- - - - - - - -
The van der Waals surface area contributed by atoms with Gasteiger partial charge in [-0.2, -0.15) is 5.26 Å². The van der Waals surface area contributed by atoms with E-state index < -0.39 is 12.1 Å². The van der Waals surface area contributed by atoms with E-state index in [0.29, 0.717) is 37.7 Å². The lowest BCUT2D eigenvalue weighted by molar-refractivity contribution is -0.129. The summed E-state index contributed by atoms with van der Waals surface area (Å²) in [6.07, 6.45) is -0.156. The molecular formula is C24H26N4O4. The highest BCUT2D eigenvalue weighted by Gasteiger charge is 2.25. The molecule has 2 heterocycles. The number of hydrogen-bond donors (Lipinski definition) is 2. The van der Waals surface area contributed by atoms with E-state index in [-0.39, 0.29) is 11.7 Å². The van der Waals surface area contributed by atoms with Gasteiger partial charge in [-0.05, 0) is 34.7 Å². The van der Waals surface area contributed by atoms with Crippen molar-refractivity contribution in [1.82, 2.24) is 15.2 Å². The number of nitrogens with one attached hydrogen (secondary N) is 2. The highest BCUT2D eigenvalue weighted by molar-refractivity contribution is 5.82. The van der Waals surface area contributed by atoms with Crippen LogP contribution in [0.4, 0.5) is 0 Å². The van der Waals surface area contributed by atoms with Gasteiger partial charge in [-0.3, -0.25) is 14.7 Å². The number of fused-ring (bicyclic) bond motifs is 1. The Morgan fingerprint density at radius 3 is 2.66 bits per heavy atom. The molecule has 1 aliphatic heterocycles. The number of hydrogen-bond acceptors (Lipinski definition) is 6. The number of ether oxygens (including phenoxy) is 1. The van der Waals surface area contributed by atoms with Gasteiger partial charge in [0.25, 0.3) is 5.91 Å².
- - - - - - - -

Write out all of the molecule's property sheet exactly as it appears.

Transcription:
The van der Waals surface area contributed by atoms with Gasteiger partial charge in [-0.2, -0.15) is 5.26 Å². The van der Waals surface area contributed by atoms with E-state index < -0.39 is 12.1 Å². The van der Waals surface area contributed by atoms with E-state index in [0.29, 0.717) is 37.7 Å². The lowest BCUT2D eigenvalue weighted by molar-refractivity contribution is -0.129. The summed E-state index contributed by atoms with van der Waals surface area (Å²) in [6.07, 6.45) is -0.156. The molecular formula is C24H26N4O4. The highest BCUT2D eigenvalue weighted by Gasteiger charge is 2.25. The molecule has 2 heterocycles. The number of hydrogen-bond donors (Lipinski definition) is 2. The van der Waals surface area contributed by atoms with E-state index in [-0.39, 0.29) is 11.7 Å². The van der Waals surface area contributed by atoms with Gasteiger partial charge in [-0.05, 0) is 34.7 Å². The van der Waals surface area contributed by atoms with Crippen molar-refractivity contribution in [1.82, 2.24) is 15.2 Å². The number of nitrogens with one attached hydrogen (secondary N) is 2. The highest BCUT2D eigenvalue weighted by molar-refractivity contribution is 5.82. The van der Waals surface area contributed by atoms with Crippen LogP contribution in [0.4, 0.5) is 0 Å². The van der Waals surface area contributed by atoms with Gasteiger partial charge in [-0.3, -0.25) is 14.7 Å². The number of fused-ring (bicyclic) bond motifs is 1. The Morgan fingerprint density at radius 3 is 2.66 bits per heavy atom. The molecule has 1 aliphatic heterocycles. The number of hydrogen-bond acceptors (Lipinski definition) is 6. The number of ether oxygens (including phenoxy) is 1. The van der Waals surface area contributed by atoms with Gasteiger partial charge in [0.25, 0.3) is 5.91 Å².